That's them switching lagging indicator to leading indicator. This is going to trigger a lot more inspections, and OSHA is asking for a lot more inspectors, and they're aggressively hiring so they could do that activity. What you're seeing is the record keeping is really important for you as a consultant to try to get your clients to understand that there is some ramification. If they do not do this right, your expert experience and your expert help is going to help them out with this. And record keeping is not that easy. Okay, I'm going to fess up because even me, myself, I've had recently, within the last couple of months, two times that I actually have got it wrong. I mean, literally, I have got it wrong, and I had to call a client, and Actually, even a friend in two different areas and said, I got it wrong, and here's the way for you to really comply.

Epic fail.

Sheldon Primus (23:26)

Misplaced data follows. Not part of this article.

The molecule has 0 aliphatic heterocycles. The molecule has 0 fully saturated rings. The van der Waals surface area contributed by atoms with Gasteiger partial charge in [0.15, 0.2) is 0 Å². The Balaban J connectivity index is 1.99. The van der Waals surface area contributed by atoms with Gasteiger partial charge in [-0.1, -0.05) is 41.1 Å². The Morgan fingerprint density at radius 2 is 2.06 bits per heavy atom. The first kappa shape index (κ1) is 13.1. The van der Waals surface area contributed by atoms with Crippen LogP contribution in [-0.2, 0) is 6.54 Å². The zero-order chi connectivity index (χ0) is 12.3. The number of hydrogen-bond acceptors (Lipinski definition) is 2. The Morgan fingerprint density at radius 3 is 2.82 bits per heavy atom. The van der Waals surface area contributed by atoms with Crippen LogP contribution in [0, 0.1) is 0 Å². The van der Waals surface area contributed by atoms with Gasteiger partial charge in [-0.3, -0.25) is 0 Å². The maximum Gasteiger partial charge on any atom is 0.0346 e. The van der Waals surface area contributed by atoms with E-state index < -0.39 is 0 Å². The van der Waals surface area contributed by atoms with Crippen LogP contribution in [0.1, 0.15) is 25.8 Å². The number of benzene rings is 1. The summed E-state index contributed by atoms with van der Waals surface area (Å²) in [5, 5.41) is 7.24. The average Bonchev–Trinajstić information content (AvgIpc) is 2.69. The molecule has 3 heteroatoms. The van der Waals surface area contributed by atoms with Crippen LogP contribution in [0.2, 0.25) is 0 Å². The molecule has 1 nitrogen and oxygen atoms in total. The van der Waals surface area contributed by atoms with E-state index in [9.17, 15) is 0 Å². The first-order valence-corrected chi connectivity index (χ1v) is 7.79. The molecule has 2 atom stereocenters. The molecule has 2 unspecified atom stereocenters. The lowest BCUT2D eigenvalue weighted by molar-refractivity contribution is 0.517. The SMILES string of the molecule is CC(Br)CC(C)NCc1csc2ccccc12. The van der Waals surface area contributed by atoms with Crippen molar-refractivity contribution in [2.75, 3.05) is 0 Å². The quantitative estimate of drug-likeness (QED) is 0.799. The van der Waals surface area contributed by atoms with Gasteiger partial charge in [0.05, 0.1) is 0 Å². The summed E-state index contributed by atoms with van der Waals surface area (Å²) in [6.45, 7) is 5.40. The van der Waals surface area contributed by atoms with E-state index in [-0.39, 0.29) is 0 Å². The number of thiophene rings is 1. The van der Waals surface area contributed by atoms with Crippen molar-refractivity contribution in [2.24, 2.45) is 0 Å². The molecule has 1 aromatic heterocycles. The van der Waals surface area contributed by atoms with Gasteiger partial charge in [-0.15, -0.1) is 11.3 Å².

So honestly, you got to really be good at this. It takes some time to really understand it. And those are two things that I am not telling you guys what it is. I don't want to fess up on myself. But those are two things I should have known. And honestly, I just did not... I should have taken the time to say, Hey, let me check that. But I gave an answer before I checked it, and then it struck me like, Hmm, that may be wrong. So I talked to my buddy Kevin, who's a part of our business together. They do have my own business with Kevin Yarbrough, who is part of Shelbrough Safety. Kevin's ex-OSHA, so I called Kevin and said, Come on, help me out, bud. And he did, and I was like, I shouldn't have known that. So record keeping is tricky. There's a compliance letter out there that you could really need to know. It's on that OSHA record keeping page. You're going to scroll down towards the bottom. You're going to look for Compliance CPL 2-00-135. It's a long one, but a compliance letter is how the OSHA compliance officers comply with the rules when they go out there and they try to... They don't comply. That's how they enforce the rules. So that's a compliance letter so that it's homogenous interaction between different area offices and different employers. So that it's homogenized, so they're going to have the same OSHA experience with every co-show. So that's the intent of compliance letters. So the record keeping one is CPO 2-00-135. Very important one to know.